Bomore Point lighthouse? Well, if you're not from Sligo in general or Rosses Point in particular, it is probable that you are not alone in never having heard of it. In terms of self-publicity, it makes Drogheda North light seem like the Fastnet. In fact, I suspect a straw poll of Rosses Point residents would show scant knowledge of this structure that stood proudly between two incredibly popular beaches for many years.
Detail from postcard above
One group of people who would recognise it would be the old keepers who manned Oyster Island lighthouse. There were always keepers out on the Black Rock lighthouse and they rotated with the Oyster Island keepers. However, the latter were also responsible for the unwatched lights on the north of Coney Island (x 2), the Metal Man, Bomore Point and the Rosses pile light.
Irish Townland and Historical Map Viewer O.S. last edition, showing Bomore Point, top middle; Oyster Island, bottom right; Coney Island lights, left middle; and the Metal Man, in the centre of the three land masses. The Rosses Pile light would be roughly where the word 'However' is located in the paragraph above
With the exception of the Oyster Island light (and Black Rock) all of these lights came into existence during a blitz of navigational improvements in October 1908. At Coney Island, two green lights - one fixed, one flashing - were established, the lower on a tressle table, the other on top of a white hut. The Metal Man got a red flashing light to act as a leading light with the Oyster Island light. Lower Rosses (the pile light) had a triangular light with green, white and red sectors.
Bomore Point, like the two on Coney Island, was a cylindrical light, mounted on top of a white hut - probably identical to the upper Coney Island light. It showed red, white and green sectors and was occulting, every ten seconds. According to Bill Long in Bright Light, White Water, the light was moved onto the edge of the adjacent golf course in August 1951 and eventually discontinued in June 1964.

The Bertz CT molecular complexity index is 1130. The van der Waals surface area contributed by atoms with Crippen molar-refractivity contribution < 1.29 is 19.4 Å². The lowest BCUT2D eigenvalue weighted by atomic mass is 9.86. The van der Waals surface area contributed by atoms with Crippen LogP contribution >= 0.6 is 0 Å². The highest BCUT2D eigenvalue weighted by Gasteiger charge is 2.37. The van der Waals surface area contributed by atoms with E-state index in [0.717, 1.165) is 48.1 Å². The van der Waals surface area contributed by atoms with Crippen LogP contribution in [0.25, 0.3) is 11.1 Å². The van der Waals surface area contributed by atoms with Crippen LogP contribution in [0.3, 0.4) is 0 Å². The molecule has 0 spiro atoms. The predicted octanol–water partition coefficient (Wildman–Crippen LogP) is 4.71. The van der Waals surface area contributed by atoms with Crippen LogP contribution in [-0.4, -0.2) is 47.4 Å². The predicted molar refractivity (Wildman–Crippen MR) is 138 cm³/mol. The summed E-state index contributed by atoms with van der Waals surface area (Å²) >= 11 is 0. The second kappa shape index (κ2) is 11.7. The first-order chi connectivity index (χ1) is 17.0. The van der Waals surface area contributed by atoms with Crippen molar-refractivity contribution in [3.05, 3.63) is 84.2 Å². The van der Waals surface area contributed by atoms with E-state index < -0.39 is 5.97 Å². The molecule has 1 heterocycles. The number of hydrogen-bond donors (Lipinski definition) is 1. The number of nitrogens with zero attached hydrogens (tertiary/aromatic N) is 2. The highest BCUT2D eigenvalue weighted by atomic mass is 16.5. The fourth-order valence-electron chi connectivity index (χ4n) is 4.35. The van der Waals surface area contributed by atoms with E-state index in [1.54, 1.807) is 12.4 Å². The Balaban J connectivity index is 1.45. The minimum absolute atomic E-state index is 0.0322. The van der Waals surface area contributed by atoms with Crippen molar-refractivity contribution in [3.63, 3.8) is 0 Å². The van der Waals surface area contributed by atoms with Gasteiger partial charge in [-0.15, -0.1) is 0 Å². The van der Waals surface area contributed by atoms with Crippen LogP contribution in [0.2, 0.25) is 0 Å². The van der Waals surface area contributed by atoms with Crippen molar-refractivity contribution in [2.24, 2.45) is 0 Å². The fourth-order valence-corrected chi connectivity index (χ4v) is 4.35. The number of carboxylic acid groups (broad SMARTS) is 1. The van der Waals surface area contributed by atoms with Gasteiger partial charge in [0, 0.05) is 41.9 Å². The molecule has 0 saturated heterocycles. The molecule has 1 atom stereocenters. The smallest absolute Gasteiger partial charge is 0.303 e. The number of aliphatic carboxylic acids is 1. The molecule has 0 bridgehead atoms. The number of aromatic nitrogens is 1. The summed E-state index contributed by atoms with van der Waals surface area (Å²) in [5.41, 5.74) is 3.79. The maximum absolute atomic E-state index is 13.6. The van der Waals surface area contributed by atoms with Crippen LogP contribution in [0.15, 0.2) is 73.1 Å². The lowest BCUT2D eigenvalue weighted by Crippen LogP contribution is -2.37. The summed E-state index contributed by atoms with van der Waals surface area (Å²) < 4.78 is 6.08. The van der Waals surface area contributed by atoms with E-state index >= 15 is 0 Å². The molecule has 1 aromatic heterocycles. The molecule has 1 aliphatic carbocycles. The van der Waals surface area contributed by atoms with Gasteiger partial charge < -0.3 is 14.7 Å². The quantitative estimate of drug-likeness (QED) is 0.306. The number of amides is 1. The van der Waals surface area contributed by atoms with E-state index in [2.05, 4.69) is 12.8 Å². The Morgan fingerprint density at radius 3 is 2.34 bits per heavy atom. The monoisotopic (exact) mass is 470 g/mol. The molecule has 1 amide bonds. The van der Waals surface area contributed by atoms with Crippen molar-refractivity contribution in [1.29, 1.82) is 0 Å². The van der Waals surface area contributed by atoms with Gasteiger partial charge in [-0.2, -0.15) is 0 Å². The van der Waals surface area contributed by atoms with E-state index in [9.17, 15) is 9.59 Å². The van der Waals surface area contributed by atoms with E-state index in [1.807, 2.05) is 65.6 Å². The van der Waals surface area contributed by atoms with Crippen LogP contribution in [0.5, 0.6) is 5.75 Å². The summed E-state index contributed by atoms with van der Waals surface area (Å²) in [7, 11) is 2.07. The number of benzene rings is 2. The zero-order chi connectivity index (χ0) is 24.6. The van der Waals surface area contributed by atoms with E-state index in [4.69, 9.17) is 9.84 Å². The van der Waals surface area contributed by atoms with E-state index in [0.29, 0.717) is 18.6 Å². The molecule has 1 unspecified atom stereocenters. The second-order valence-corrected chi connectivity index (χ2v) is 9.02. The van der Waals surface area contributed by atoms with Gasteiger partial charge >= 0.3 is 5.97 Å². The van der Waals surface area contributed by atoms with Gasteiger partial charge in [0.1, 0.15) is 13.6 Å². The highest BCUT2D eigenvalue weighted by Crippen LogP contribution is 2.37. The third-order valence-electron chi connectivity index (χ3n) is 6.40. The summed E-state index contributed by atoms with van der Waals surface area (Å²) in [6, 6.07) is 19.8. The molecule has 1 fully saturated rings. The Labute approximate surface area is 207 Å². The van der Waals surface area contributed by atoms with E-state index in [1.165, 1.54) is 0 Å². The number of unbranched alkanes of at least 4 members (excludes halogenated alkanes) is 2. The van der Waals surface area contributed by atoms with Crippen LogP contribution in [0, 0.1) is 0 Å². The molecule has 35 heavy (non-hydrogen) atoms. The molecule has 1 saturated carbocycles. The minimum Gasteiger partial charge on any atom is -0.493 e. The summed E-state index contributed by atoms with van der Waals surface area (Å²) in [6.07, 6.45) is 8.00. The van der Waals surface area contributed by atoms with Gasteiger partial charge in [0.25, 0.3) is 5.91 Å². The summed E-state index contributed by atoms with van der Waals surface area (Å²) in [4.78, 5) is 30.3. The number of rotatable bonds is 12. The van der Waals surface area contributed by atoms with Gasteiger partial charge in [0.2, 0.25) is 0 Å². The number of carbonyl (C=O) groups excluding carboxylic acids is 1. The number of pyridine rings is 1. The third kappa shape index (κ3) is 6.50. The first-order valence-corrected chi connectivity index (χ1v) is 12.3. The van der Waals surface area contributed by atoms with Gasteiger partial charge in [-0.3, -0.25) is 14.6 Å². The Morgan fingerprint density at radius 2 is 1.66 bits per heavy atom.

At a height of 23 feet above high water, the Bomore Point lighthouse was situated on a rocky outcrop that divided the two main Rosses Point beaches. These beaches are incredibly beautiful and were, and still are, extremely popular in the summer months. As such, it is surprising that there are not better pictures of it around than the postcard above. If anybody has photographs of Bomore Point or either of the two Coney Island lights, I would love to see them.
The light is nearly sixty years gone from its position looking across Katey's Strand but, incredibly, it is still in Rosses Point, hiding in plain view outside Fenton Ewing's "Harry's Bar," from where it looks out over Oyster Island. Reading between the lines and with absolutely no evidence at all, I suspect this light - and possibly the Coney Island lights too - was rescued from a future in the scrapyard by enterprising locals and kept safe for posterity. I'm sure the Statute of Limitations has long since past and Irish Lights won't come looking for their light back!!
Another thought strikes me. The Great Lighthouses of Ireland initiative focusses solely on those lighthouses that have tourist potential, whether the keepers' dwellings are for let, or tours are available or, as is the case with the Great Optic on the Maritime Mile in Belfast, simply for people to come and look at it.
I would therefore like to formerly nominate Bomore Point lighthouse to be the next light to be inducted into the Great Lighthouses elite pantheon, even though it would probably piss Black Rock off bigtime.